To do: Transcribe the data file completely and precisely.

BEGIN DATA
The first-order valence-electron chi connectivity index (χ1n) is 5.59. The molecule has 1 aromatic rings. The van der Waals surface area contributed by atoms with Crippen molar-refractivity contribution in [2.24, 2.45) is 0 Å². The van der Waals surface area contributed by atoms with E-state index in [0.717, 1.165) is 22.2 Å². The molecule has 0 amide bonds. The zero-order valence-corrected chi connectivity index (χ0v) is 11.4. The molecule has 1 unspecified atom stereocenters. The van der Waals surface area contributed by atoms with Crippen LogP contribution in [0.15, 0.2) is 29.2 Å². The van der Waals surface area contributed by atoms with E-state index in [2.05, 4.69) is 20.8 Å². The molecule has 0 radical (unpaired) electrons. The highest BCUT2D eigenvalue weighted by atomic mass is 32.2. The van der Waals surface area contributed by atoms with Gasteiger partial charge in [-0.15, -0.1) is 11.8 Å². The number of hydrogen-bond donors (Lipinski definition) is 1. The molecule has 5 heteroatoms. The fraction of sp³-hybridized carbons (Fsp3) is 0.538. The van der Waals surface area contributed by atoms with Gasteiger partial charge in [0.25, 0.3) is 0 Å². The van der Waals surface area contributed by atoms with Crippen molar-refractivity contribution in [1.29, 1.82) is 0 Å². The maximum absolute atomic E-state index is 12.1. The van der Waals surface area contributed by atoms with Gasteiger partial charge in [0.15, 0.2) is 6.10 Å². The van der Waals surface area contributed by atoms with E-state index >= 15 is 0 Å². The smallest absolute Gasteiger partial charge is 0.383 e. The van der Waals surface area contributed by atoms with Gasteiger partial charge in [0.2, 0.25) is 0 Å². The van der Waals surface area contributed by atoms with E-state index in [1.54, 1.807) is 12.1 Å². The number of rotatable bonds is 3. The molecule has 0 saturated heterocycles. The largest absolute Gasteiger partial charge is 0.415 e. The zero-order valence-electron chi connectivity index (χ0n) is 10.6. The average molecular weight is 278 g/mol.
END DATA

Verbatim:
The first-order valence-electron chi connectivity index (χ1n) is 5.59. The molecule has 1 aromatic rings. The van der Waals surface area contributed by atoms with Crippen molar-refractivity contribution in [2.24, 2.45) is 0 Å². The van der Waals surface area contributed by atoms with E-state index in [0.717, 1.165) is 22.2 Å². The molecule has 0 amide bonds. The zero-order valence-corrected chi connectivity index (χ0v) is 11.4. The molecule has 1 unspecified atom stereocenters. The van der Waals surface area contributed by atoms with Crippen LogP contribution in [0.15, 0.2) is 29.2 Å². The van der Waals surface area contributed by atoms with E-state index in [2.05, 4.69) is 20.8 Å². The molecule has 0 radical (unpaired) electrons. The highest BCUT2D eigenvalue weighted by atomic mass is 32.2. The van der Waals surface area contributed by atoms with Gasteiger partial charge in [-0.15, -0.1) is 11.8 Å². The number of hydrogen-bond donors (Lipinski definition) is 1. The molecule has 5 heteroatoms. The fraction of sp³-hybridized carbons (Fsp3) is 0.538. The van der Waals surface area contributed by atoms with Gasteiger partial charge in [0.25, 0.3) is 0 Å². The van der Waals surface area contributed by atoms with Crippen molar-refractivity contribution in [1.29, 1.82) is 0 Å². The maximum absolute atomic E-state index is 12.1. The van der Waals surface area contributed by atoms with Gasteiger partial charge in [0.15, 0.2) is 6.10 Å². The van der Waals surface area contributed by atoms with E-state index >= 15 is 0 Å². The smallest absolute Gasteiger partial charge is 0.383 e. The van der Waals surface area contributed by atoms with Gasteiger partial charge in [0.2, 0.25) is 0 Å². The van der Waals surface area contributed by atoms with E-state index in [1.54, 1.807) is 12.1 Å². The number of rotatable bonds is 3. The molecule has 0 saturated heterocycles. The largest absolute Gasteiger partial charge is 0.415 e. The zero-order valence-electron chi connectivity index (χ0n) is 10.6. The average molecular weight is 278 g/mol.